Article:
I think the issue with some modern aeroplanes, which links in well with this discussion on semi-autonomous vehicles, is that although the planes are chock full of useful/helpful features and protections which have been part of reducing the overall accident/fatality rate, when the systems eventually give up it can be a big surprise.
Going suddenly from everything OK to here, you have a go can be very messy and has lead to some fairly spectacular crashes. The human element of the operation has not been involved in the decision loop or had access to certain inputs until the software decides that its goose is cooked, gives up the ghost and leaves the resulting mess to a startled operator to make some sense of. It takes alertness, skill, deep technical knowledge and a large dose of luck to recover from a situation where the automatics have gone ???, as it is normally when there have been multiple failures which have defeated sensor logic.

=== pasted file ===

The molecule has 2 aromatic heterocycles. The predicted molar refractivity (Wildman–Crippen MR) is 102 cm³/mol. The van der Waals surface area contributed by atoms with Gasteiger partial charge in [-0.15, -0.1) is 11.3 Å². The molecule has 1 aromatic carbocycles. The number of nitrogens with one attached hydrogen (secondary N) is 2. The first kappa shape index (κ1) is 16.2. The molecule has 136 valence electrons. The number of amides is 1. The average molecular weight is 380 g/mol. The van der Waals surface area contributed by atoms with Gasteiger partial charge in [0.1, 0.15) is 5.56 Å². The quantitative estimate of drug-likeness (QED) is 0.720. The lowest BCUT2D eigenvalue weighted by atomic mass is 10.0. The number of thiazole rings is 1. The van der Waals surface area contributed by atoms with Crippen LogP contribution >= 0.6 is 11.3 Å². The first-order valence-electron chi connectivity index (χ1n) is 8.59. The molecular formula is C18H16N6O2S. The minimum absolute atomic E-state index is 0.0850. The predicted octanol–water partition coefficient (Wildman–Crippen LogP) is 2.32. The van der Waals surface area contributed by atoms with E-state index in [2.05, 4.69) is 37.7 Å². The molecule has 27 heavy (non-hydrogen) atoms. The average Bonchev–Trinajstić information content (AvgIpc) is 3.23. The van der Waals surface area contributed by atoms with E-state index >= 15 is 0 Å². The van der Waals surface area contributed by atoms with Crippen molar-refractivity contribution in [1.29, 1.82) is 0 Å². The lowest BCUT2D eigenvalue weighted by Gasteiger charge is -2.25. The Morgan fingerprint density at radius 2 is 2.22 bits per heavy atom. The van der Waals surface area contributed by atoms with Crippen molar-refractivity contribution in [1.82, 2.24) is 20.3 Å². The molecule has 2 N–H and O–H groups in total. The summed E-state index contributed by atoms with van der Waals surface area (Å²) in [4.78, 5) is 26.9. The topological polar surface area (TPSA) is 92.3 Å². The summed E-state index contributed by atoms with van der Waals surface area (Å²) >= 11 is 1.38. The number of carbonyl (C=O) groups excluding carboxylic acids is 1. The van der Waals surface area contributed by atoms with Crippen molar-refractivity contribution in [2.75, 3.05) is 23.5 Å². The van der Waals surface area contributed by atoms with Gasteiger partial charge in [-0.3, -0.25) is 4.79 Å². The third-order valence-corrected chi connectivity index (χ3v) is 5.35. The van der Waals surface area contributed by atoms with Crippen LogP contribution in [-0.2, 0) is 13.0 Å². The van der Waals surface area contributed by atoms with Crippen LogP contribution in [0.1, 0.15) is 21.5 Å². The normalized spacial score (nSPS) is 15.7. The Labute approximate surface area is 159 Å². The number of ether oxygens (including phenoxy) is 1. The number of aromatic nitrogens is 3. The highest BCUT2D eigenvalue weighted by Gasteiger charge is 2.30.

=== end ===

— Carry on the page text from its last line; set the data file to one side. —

There is also the issue of de-skilling, which inevitably happens when an automated system produces better overall results than a human driven one. You let the automatics do the job but do not get enough practice to stay competent or never reach that level in the first place. How can a neural network (you) get good at something without sufficient training?